Back at the Terminal prompt, enter sudo apachectl graceful to reboot Apache and let everything fly. I hope that helps some people setting up a PHP coding environment out there! A final note: watch out for the “smart quotes” WordPress likes to insert — they may cause copy-and-pastes to produce failures in the Apache config file.

Setting up MySQL 5 and PHP 5 under Mac OS X (Tiger)

Variable Power Supplies

For the more serious hardware hacker, no tool is more essential than a variable power supply. Able to supply voltages and currents adjustable to the tenths of a unit, the supply will run just about any reasonably-powered electronic device including circuits, iPods, laptops, and more. In only the last few weeks I’ve used my own to test a portable DVD player which had no wall adapter, power an iPod attached to a breakout board, and temporarily resurrect a dying PowerBook. I bring all this all up because I happened to see an influx of these great tools available on eBay using one of my saved searches, and thought others may benefit from them. To find them, search eBay for (HY30*,HY50*) supply or click here.

Variable Power Supplies

Sub-Pixel Font Rendering: What is It?

For the past few years I’d heard the term “sub-pixel rendering” in various font and graphics related writings, and wasn’t really sure what the fuss was about. I finally read up on the technology and was surprised to find what a difference it makes in display clarity. The crux of sub-pixel rendering is using the three red, green, and blue elements that make up a single pixel to effectively triple the horizontal resolution of an LCD display. More resolution in the same physical space lets you show more data, and thus render more clearly. Wikipedia’s definition left much to be desired, however Steve Gibson has an outstanding page — and freeware utility — clearly explaining the subject. What doesn’t that guy know?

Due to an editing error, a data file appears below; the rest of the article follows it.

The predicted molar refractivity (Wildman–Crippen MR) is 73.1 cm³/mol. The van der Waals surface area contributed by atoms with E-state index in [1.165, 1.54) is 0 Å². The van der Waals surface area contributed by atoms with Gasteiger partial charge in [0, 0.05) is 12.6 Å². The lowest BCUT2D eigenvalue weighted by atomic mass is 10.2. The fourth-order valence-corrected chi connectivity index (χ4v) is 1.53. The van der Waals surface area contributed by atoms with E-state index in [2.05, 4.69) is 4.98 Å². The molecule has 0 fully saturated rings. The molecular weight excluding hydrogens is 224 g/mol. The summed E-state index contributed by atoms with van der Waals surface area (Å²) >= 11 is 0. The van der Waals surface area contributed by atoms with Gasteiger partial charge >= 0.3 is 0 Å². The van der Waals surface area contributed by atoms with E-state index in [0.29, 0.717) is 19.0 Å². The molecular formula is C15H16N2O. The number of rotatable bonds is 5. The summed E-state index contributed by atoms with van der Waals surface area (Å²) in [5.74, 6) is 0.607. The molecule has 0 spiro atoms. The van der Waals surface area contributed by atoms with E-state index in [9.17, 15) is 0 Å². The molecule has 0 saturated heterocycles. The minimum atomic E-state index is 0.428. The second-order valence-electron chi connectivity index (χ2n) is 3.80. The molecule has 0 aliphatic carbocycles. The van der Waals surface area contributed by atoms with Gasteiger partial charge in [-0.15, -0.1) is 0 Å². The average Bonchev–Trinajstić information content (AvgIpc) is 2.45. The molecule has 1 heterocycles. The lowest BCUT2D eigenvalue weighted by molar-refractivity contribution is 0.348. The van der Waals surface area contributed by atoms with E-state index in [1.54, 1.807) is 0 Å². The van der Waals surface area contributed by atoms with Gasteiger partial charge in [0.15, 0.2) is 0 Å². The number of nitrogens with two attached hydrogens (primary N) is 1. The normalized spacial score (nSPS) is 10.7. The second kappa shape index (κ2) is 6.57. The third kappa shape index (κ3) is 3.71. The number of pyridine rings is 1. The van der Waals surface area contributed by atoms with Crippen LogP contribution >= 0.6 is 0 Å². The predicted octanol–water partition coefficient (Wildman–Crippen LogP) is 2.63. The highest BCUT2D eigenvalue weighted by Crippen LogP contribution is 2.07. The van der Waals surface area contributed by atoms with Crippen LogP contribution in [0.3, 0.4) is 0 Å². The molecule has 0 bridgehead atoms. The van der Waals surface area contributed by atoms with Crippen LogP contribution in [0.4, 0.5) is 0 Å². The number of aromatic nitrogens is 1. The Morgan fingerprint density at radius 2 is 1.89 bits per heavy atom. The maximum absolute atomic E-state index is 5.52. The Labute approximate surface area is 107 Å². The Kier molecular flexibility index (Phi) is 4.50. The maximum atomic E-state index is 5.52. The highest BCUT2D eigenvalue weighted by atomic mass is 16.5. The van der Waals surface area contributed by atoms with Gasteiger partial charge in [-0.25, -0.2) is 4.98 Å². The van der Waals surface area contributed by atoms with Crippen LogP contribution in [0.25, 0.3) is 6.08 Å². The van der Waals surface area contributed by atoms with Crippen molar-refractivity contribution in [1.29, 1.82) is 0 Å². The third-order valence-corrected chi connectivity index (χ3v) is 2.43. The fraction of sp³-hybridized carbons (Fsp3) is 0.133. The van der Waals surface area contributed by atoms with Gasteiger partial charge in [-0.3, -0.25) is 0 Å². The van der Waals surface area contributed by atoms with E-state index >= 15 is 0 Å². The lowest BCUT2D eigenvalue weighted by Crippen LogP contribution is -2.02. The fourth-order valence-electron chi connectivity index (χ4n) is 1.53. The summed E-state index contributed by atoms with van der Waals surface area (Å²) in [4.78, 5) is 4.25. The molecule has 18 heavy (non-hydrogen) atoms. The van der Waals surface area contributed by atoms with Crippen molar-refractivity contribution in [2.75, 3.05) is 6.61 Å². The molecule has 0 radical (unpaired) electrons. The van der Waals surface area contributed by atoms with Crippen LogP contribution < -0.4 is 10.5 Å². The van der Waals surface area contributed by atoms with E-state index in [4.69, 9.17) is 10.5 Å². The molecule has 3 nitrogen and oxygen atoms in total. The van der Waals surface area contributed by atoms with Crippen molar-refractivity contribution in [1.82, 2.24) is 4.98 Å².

Know how sub-pixel rendering works, it’s easy to see how it could also be applied to graphics and gaming. Where an edge is computed, the resulting line could be shown more accurately (as far as the human eye is concerned) by rendering with respect to the sub-pixel elements of the display. Of course, the technology doesn’t work nearly as well on CRT displays, but for LCDs, it appears to provide ultra-crisp images and text. I wonder if Apple plans to make use of this awesome technology in the next revision of Mac OS X, or perhaps on the iPod and iPhone displays…

Sub-Pixel Font Rendering: What is It?


Iconverter is a simple little utility I discovered which helps you juggle between images, ICNS files, and actual “pasted” icons for Mac files and applications. Often when dealing with icons, I find the need to convert an ICNS file to an editable PNG image with transparency, or go from a PNG back to an ICNS. As much as I like IconBuilder, my needs are not nearly that complex, and Iconverter simply gets the job done. What I enjoy most about the little app is the “Use file contents” checkbox, which will force it to read the data from the file instead of the icon itself — most other icon utilities default to using the system-designated icon of an opened ICNS file (a file with dog-eared corner), not the actual file contents. Iconverter handles this with ease, and is my first choice for getting icons just right.